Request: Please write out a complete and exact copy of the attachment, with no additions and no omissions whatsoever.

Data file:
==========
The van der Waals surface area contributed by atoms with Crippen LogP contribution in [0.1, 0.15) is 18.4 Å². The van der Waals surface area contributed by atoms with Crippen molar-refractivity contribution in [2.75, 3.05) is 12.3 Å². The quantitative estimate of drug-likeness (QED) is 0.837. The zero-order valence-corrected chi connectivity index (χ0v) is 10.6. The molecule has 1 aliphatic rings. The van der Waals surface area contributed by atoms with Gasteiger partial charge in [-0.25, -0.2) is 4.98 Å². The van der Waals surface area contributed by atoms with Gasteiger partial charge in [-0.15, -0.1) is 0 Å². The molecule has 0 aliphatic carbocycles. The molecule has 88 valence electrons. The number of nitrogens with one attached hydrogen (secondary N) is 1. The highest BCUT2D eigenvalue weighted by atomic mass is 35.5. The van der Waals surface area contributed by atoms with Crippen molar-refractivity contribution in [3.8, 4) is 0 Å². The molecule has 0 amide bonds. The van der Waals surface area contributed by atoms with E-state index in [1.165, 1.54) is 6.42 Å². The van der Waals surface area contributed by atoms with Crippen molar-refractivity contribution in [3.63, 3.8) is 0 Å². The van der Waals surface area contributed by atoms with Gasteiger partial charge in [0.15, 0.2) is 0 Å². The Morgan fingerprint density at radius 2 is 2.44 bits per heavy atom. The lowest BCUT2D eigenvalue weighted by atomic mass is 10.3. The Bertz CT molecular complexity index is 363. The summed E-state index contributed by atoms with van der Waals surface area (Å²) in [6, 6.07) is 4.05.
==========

The van der Waals surface area contributed by atoms with Crippen LogP contribution in [0.1, 0.15) is 18.4 Å². The van der Waals surface area contributed by atoms with Crippen molar-refractivity contribution in [2.75, 3.05) is 12.3 Å². The quantitative estimate of drug-likeness (QED) is 0.837. The zero-order valence-corrected chi connectivity index (χ0v) is 10.6. The molecule has 1 aliphatic rings. The van der Waals surface area contributed by atoms with Gasteiger partial charge in [-0.25, -0.2) is 4.98 Å². The van der Waals surface area contributed by atoms with Gasteiger partial charge in [-0.15, -0.1) is 0 Å². The molecule has 0 aliphatic carbocycles. The molecule has 88 valence electrons. The number of nitrogens with one attached hydrogen (secondary N) is 1. The highest BCUT2D eigenvalue weighted by atomic mass is 35.5. The van der Waals surface area contributed by atoms with Crippen molar-refractivity contribution in [3.8, 4) is 0 Å². The molecule has 0 amide bonds. The van der Waals surface area contributed by atoms with E-state index in [1.165, 1.54) is 6.42 Å². The van der Waals surface area contributed by atoms with Crippen molar-refractivity contribution in [3.63, 3.8) is 0 Å². The van der Waals surface area contributed by atoms with Gasteiger partial charge in [0.15, 0.2) is 0 Å². The Morgan fingerprint density at radius 2 is 2.44 bits per heavy atom. The lowest BCUT2D eigenvalue weighted by atomic mass is 10.3. The Bertz CT molecular complexity index is 363. The summed E-state index contributed by atoms with van der Waals surface area (Å²) in [6, 6.07) is 4.05.